1 Like

If I recall correctly lognormal priors can be a bit tricky to define. @Max_Mantei has a post here Understanding shifted lognormal parameters and priors about that and they would know more about setting this kind of priors.

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Also this post Setting informative priors from pilot study for lognormal model

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If you can’t find priors directly from domain expertise, the current best way are prior predictive checks - discussed within the recent workflow preprint and the Visualisation paper.

In the most simple approach I can just look what my priors do on the parameters. My understanding of PK is relatively shallow, so I hope I am not messing up, but say I take the drug you describe as at least a bit similar to the one I am studying, so - to stay on the safe side - I can assume V to be a priori within two orders of magnitude of 22, i.e. roughly between 0.2 and 2000. If you are good at math, you can solve (or have your computer solve) for the parameters of the lognormal that would match 95% or 99% prior interval to those values. Or you can just do a bit of trial and error (using R here to draw 30 values from a lognormal distribution with given params ):

set.seed(522364)
center <- 20
rlnorm(30, meanlog = log(center), sdlog = 5)
#  [1] 3.523340e+01 5.241080e+00 4.183498e+04 1.943986e+00 5.580033e+02 9.400129e+06 5.330368e+00 1.387772e+06 5.595159e+02 2.086984e+00
# [11] 4.520441e+02 8.767097e+01 6.771238e+01 3.838290e+02 3.606970e-01 1.013651e+01 1.483323e+05 1.497356e+04 6.265917e-01 5.003035e+00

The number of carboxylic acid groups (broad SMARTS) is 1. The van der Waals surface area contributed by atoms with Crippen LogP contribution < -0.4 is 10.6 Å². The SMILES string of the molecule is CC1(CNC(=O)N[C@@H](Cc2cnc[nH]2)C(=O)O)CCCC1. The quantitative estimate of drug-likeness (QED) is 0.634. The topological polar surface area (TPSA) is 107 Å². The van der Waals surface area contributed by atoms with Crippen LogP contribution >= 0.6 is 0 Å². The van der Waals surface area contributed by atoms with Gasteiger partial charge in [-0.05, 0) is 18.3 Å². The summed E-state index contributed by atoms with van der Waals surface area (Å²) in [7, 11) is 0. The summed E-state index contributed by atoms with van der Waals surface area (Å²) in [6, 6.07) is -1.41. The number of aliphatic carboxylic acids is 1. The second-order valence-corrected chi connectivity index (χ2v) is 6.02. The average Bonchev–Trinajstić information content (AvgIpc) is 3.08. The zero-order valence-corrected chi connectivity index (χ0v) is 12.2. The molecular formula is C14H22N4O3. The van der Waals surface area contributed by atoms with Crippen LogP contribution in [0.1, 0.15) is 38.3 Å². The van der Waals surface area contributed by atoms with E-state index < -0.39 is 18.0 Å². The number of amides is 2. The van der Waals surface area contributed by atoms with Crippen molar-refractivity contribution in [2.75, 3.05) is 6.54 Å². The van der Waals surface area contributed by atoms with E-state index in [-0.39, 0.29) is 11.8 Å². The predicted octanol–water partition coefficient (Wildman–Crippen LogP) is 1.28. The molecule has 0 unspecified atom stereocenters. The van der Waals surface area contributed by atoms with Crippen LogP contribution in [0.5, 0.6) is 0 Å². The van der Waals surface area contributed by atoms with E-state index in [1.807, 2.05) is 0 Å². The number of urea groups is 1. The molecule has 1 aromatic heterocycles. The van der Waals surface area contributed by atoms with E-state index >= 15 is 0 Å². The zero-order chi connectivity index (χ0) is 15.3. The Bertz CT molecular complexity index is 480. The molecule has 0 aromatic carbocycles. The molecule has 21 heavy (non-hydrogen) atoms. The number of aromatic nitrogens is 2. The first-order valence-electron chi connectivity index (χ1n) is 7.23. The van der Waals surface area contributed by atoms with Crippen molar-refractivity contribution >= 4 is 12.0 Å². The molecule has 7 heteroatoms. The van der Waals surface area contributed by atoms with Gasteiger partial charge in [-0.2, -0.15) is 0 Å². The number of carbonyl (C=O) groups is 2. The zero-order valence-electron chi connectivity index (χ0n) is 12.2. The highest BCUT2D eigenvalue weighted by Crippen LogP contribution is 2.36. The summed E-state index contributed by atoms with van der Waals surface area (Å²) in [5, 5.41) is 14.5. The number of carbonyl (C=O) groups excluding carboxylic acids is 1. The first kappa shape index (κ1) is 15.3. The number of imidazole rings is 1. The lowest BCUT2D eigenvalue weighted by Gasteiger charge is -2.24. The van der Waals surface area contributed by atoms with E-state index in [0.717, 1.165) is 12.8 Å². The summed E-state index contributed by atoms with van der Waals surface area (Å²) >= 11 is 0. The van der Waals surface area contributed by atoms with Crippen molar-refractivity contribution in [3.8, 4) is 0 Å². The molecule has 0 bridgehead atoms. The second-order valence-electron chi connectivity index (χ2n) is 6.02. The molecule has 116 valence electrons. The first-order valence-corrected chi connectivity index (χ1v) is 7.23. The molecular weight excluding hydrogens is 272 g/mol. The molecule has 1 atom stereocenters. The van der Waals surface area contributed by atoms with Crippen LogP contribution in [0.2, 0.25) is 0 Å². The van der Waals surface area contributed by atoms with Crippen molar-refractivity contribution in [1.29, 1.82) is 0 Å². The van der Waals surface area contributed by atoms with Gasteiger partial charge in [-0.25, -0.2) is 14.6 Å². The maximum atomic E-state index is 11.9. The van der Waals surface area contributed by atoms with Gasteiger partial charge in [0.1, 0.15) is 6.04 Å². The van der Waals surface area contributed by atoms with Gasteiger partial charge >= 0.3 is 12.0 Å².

# [21] 1.370033e+04 9.536687e-01 1.896423e+02 1.322343e-02 1.429113e-02 1.831241e+02 7.630693e+01 8.471494e+00 2.835572e-01 1.170597e+06

OK so I see a bunch of values on the order of 1e6 and there is also some at 1e-2, so my sd is probably too large, let’s try a bit smaller:

rlnorm(30, meanlog = log(center), sdlog = 4)
#  [1] 9.228254e-01 5.863253e+01 1.388731e+00 2.389572e-03 1.147771e+05 3.814239e+00 1.206882e+02 5.894352e+01 3.165645e+00 9.371014e-04
# [11] 3.983885e+00 2.498825e+01 3.555730e-01 4.597215e-01 6.055531e-02 4.430602e+01 1.066487e-01 4.154448e+05 5.076735e+01 5.629688e-01
# [21] 1.001600e+03 1.065909e+01 6.832729e+01 3.306314e+00 1.321551e+03 4.618202e-01 1.773967e+02 1.534803e+03 1.972578e+02 1.018798e+01

Now most of the values are within the range AND the whole range is represented, I would say that’s good for a start.

You could then do a next step and use the params drawn form priors to compute the concentration curve and tweak the priors until many (but not all) curves look somewhat sensible.

Does that make sense?

3 Likes

Thank you for the explanation. It is making sense now. Also I found this article very useful for beginners like me https://www.generable.com/blog/2018/07/optimizing-sampling-and-choosing-priors/.
With my priors set correctly now, I was able to get a very good model in r2jags.
I need to translate it into stan to see if it works